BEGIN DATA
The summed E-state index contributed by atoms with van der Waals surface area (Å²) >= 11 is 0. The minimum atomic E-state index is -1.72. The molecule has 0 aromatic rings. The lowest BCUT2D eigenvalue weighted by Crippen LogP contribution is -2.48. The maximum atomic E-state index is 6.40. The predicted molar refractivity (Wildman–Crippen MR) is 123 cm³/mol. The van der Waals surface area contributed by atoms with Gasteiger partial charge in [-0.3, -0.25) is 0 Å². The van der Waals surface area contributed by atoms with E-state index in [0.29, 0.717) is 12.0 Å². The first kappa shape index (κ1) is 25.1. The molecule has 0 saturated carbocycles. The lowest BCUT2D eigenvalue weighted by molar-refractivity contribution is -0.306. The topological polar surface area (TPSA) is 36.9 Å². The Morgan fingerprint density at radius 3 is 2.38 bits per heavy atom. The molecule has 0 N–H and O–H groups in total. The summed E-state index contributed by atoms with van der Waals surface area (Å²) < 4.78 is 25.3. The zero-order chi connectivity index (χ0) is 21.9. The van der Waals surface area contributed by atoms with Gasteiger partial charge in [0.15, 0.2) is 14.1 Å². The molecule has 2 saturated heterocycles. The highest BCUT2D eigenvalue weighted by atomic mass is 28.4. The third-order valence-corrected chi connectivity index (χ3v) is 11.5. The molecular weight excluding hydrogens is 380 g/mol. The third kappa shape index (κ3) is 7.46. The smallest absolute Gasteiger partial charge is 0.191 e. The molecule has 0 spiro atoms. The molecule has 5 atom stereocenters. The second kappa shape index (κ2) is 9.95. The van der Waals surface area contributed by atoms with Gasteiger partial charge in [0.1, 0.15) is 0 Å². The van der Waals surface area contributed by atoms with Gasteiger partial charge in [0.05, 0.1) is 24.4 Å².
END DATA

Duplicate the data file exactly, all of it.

The summed E-state index contributed by atoms with van der Waals surface area (Å²) >= 11 is 0. The minimum atomic E-state index is -1.72. The molecule has 0 aromatic rings. The lowest BCUT2D eigenvalue weighted by Crippen LogP contribution is -2.48. The maximum atomic E-state index is 6.40. The predicted molar refractivity (Wildman–Crippen MR) is 123 cm³/mol. The van der Waals surface area contributed by atoms with Gasteiger partial charge in [-0.3, -0.25) is 0 Å². The van der Waals surface area contributed by atoms with E-state index in [0.29, 0.717) is 12.0 Å². The first kappa shape index (κ1) is 25.1. The molecule has 0 saturated carbocycles. The lowest BCUT2D eigenvalue weighted by molar-refractivity contribution is -0.306. The topological polar surface area (TPSA) is 36.9 Å². The Morgan fingerprint density at radius 3 is 2.38 bits per heavy atom. The molecule has 0 N–H and O–H groups in total. The summed E-state index contributed by atoms with van der Waals surface area (Å²) < 4.78 is 25.3. The zero-order chi connectivity index (χ0) is 21.9. The van der Waals surface area contributed by atoms with Gasteiger partial charge in [0.15, 0.2) is 14.1 Å². The molecule has 2 saturated heterocycles. The highest BCUT2D eigenvalue weighted by atomic mass is 28.4. The third-order valence-corrected chi connectivity index (χ3v) is 11.5. The molecular weight excluding hydrogens is 380 g/mol. The third kappa shape index (κ3) is 7.46. The smallest absolute Gasteiger partial charge is 0.191 e. The molecule has 0 spiro atoms. The molecule has 5 atom stereocenters. The second kappa shape index (κ2) is 9.95. The van der Waals surface area contributed by atoms with Gasteiger partial charge in [0.1, 0.15) is 0 Å². The van der Waals surface area contributed by atoms with Gasteiger partial charge in [0.05, 0.1) is 24.4 Å².